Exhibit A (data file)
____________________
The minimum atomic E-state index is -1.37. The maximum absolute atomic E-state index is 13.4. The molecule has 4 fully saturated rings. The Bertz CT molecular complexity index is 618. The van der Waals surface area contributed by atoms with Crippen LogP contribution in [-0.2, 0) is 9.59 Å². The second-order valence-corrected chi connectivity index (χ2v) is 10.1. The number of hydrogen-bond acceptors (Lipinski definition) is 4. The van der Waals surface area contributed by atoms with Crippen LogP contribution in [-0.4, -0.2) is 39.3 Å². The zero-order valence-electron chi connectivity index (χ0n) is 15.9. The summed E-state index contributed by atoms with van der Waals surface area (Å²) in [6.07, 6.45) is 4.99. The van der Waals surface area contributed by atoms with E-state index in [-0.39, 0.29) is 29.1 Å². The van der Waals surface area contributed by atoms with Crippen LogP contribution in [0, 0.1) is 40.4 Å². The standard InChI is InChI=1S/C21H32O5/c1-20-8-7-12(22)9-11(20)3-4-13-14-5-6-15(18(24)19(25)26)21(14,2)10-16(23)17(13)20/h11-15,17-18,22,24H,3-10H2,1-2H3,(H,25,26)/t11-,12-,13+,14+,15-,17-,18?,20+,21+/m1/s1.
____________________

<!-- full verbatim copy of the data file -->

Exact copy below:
The minimum atomic E-state index is -1.37. The maximum absolute atomic E-state index is 13.4. The molecule has 4 fully saturated rings. The Bertz CT molecular complexity index is 618. The van der Waals surface area contributed by atoms with Crippen LogP contribution in [-0.2, 0) is 9.59 Å². The second-order valence-corrected chi connectivity index (χ2v) is 10.1. The number of hydrogen-bond acceptors (Lipinski definition) is 4. The van der Waals surface area contributed by atoms with Crippen LogP contribution in [-0.4, -0.2) is 39.3 Å². The zero-order valence-electron chi connectivity index (χ0n) is 15.9. The summed E-state index contributed by atoms with van der Waals surface area (Å²) in [6.07, 6.45) is 4.99. The van der Waals surface area contributed by atoms with E-state index in [-0.39, 0.29) is 29.1 Å². The van der Waals surface area contributed by atoms with Crippen LogP contribution in [0, 0.1) is 40.4 Å². The standard InChI is InChI=1S/C21H32O5/c1-20-8-7-12(22)9-11(20)3-4-13-14-5-6-15(18(24)19(25)26)21(14,2)10-16(23)17(13)20/h11-15,17-18,22,24H,3-10H2,1-2H3,(H,25,26)/t11-,12-,13+,14+,15-,17-,18?,20+,21+/m1/s1.